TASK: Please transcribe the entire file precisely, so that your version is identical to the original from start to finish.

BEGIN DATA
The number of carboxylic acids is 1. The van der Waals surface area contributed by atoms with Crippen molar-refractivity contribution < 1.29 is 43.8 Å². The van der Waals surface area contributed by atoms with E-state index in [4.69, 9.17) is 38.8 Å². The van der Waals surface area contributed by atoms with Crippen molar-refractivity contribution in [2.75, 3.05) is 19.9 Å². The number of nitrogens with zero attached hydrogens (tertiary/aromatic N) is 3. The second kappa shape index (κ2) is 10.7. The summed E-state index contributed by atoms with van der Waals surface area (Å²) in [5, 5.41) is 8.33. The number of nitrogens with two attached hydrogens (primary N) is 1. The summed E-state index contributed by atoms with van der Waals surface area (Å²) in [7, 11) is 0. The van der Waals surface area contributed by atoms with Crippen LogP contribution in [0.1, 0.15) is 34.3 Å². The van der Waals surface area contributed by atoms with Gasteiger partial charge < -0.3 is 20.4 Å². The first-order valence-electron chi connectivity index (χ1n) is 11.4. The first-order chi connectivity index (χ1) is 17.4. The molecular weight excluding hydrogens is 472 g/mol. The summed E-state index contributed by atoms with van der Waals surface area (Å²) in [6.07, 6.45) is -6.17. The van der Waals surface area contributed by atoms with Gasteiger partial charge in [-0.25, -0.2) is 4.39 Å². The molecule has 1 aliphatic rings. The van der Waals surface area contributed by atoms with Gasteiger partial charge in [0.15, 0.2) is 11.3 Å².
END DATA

The number of carboxylic acids is 1. The van der Waals surface area contributed by atoms with Crippen molar-refractivity contribution < 1.29 is 43.8 Å². The van der Waals surface area contributed by atoms with E-state index in [4.69, 9.17) is 38.8 Å². The van der Waals surface area contributed by atoms with Crippen molar-refractivity contribution in [2.75, 3.05) is 19.9 Å². The number of nitrogens with zero attached hydrogens (tertiary/aromatic N) is 3. The second kappa shape index (κ2) is 10.7. The summed E-state index contributed by atoms with van der Waals surface area (Å²) in [5, 5.41) is 8.33. The number of nitrogens with two attached hydrogens (primary N) is 1. The summed E-state index contributed by atoms with van der Waals surface area (Å²) in [7, 11) is 0. The van der Waals surface area contributed by atoms with Crippen LogP contribution in [0.1, 0.15) is 34.3 Å². The van der Waals surface area contributed by atoms with Gasteiger partial charge < -0.3 is 20.4 Å². The first-order valence-electron chi connectivity index (χ1n) is 11.4. The first-order chi connectivity index (χ1) is 17.4. The molecular weight excluding hydrogens is 472 g/mol. The summed E-state index contributed by atoms with van der Waals surface area (Å²) in [6.07, 6.45) is -6.17. The van der Waals surface area contributed by atoms with Gasteiger partial charge in [-0.25, -0.2) is 4.39 Å². The molecule has 1 aliphatic rings. The van der Waals surface area contributed by atoms with Gasteiger partial charge in [0.15, 0.2) is 11.3 Å².